While anti-abortion state lawmakers are stepping up their efforts to ban or severely restrict abortion if the U.S. Supreme Court overturns Roe v. Wade, other states have acted to protect abortion rights and access.
Yesterday, Colorado Governor Jared Polis signed the Reproductive Health Equity Act (RHEA), which protects access to abortion care in the state. With the enactment of RHEA, Colorado becomes the 22nd state—plus the District of Columbia—with abortion rights protections.
Advocacy organizations Colorado Organization for Latina Opportunity and Reproductive Rights (COLOR) and Cobalt led efforts to pass the bill, along with Colorado state legislators and reproductive rights champions House Majority Leader Daneya Esgar, Representative Meg Froelich, and Senator Julie Gonzales, sponsors of the bill. The Center for Reproductive Rights was a supportive partner in the effort to pass the Colorado law, providing testimony before the state legislature and legal assistance to Colorado partners advocating for it.
In an op-ed published in Colorado Politics supporting the enactment of RHEA, the Center’s Lizzy Hinkley, an attorney and state policy expert who previously worked as a reproductive rights advocate in Colorado, noted that Colorado has no state law explicitly protecting abortion rights—so if the U.S. Supreme Court were to weaken or overturn Roe v. Wade, the people of Colorado would be without any abortion rights protections. Alluding to the chaos in Texas after it banned abortion after six weeks, Hinkley stated, “RHEA will ensure that the burdens thrust on Texans are not thrust on Coloradans.”
U.S. Supreme Court to Rule Soon in Consequential Abortion Rights Case
Before the end of its term in June, the U.S. Supreme Court is expected to issue a ruling in Dobbs v. Jackson Women’s Health Organization, the most consequential abortion rights case in generations. In the case—in which the Center is challenging a Mississippi abortion ban—the state of Mississippi has asked the Court to overturn Roe v. Wade and rule that there is no constitutional right to abortion.
Anticipating the possible fall of Roe, anti-abortion lawmakers have been passing ever-more extreme abortion bans and restrictions. In 2021, states passed such laws at a rate higher than in any previous year since the U.S. Supreme Court affirmed the constitutional right to abortion in 1973. So far this year, 13 states have introduced 16 laws that copycat Texas’s law and vigilante scheme that has banned abortion after six weeks of pregnancy and ended most access in the state since September.
According to the Center’s “What if Roe Fell?” interactive tool—which analyzes state laws, constitutions, and court decisions–24 states are poised to act to ban abortion if the Supreme Court takes away the constitutional right to abortion.
States Have Protected Abortion Rights and Expanded Access
Several states have protected abortion rights and access, either by enacting laws or through court rulings recognizing abortion protections under state constitutions.
The Center’s “What if Roe Fell?” shows 22 states—plus the District of Columbia—as having abortion protections on their books. The states fall into two categories:
“Protected” States: With the enactment of the new Colorado law, 15 states, plus the District of Columbia, fall into the “protected” category—meaning that the right to abortion is protected by state law, although there are limitations on access to care.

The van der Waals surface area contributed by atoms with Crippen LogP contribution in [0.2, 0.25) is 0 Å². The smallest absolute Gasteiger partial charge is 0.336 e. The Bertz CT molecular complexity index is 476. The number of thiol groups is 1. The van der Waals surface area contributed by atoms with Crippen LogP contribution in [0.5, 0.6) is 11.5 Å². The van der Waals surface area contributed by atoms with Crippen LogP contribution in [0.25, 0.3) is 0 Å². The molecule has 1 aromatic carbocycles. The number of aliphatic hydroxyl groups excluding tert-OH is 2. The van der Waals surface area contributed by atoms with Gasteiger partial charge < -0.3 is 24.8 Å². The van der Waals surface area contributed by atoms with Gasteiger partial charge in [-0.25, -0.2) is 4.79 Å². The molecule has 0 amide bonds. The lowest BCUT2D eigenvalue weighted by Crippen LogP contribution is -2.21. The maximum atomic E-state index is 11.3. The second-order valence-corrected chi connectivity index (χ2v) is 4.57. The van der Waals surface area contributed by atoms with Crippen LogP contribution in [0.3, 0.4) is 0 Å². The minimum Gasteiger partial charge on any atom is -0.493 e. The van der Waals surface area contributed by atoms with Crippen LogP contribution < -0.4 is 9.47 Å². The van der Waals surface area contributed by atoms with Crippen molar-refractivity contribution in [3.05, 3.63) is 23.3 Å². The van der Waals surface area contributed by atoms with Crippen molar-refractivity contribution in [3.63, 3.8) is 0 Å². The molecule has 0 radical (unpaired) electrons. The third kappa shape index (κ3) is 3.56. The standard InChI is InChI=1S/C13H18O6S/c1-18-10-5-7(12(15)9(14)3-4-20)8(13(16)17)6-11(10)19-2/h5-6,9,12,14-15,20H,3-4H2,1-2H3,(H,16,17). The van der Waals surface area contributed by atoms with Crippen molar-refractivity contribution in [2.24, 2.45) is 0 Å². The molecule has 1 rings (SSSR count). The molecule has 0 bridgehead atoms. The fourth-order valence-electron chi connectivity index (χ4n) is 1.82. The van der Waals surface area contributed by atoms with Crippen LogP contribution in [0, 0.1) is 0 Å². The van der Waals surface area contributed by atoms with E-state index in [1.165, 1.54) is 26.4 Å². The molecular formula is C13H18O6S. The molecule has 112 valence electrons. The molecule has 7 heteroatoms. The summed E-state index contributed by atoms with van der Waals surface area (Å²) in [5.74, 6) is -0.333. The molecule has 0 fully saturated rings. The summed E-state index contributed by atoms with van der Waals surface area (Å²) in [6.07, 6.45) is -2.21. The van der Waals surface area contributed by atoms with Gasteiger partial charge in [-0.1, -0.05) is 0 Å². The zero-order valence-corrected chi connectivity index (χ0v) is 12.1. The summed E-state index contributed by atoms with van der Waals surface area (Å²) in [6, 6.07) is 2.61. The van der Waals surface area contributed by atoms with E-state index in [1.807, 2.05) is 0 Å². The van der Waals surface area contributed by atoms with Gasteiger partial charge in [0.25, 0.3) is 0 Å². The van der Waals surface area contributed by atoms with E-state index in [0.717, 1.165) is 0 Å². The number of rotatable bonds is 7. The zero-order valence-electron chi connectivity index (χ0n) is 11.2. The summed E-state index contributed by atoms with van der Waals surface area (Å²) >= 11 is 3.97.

The states in this category are: Alaska, Colorado, Delaware, Florida, Illinois, Iowa, Kansas, Maine, Maryland, Massachusetts, Minnesota, Montana, Nevada, New Jersey, and Rhode Island, plus the District of Columbia.
“Expanded Access” States: There are seven states in the “Expanded Access” category, which means the right to abortion is protected by state statutes or state constitutions and other laws have created additional access to abortion care.
The states in this category are: California, Connecticut, Hawaii, New York, Oregon, Vermont, and Washington
In Most States, Abortion is Not Protected on the State Level
The Center’s analysis shows that 28 states offer no explicit abortion rights protections. In four states, abortion is “Not Protected,” meaning abortion may continue to be accessible but is unprotected by state and district law. Those states are: New Hampshire, New Mexico, Virginia, and Wyoming.
Twenty-four states—nearly all in the central and southern parts of the country—are characterized as “Hostile,” meaning they could immediately act to ban abortion entirely if the Supreme Court were to weaken or overturn Roe. They are extremely vulnerable to the revival of old abortion bans or the enactment of new ones, and none of them has legal protections for abortion. Those “Hostile” states are: Alabama, Arizona, Arkansas, Georgia, Idaho, Indiana, Kentucky, Louisiana, Michigan, Mississippi, Missouri, Nebraska, North Carolina, North Dakota, Ohio, Oklahoma, Pennsylvania, South Carolina, South Dakota, Tennessee, Texas, Utah, West Virginia, and Wisconsin
If the U.S. Supreme Court sides with the state of Mississippi in Dobbs v. Jackson Women’s Health Organization and rules there is no constitutional right to abortion—despite almost 50 years of precedent—state laws and constitutions will be more critical than ever.
To find out more about each state’s laws, constitutions and court rulings pertaining to abortion rights and access, explore the Center’s “What of Roe Fell?” interactive map and tool.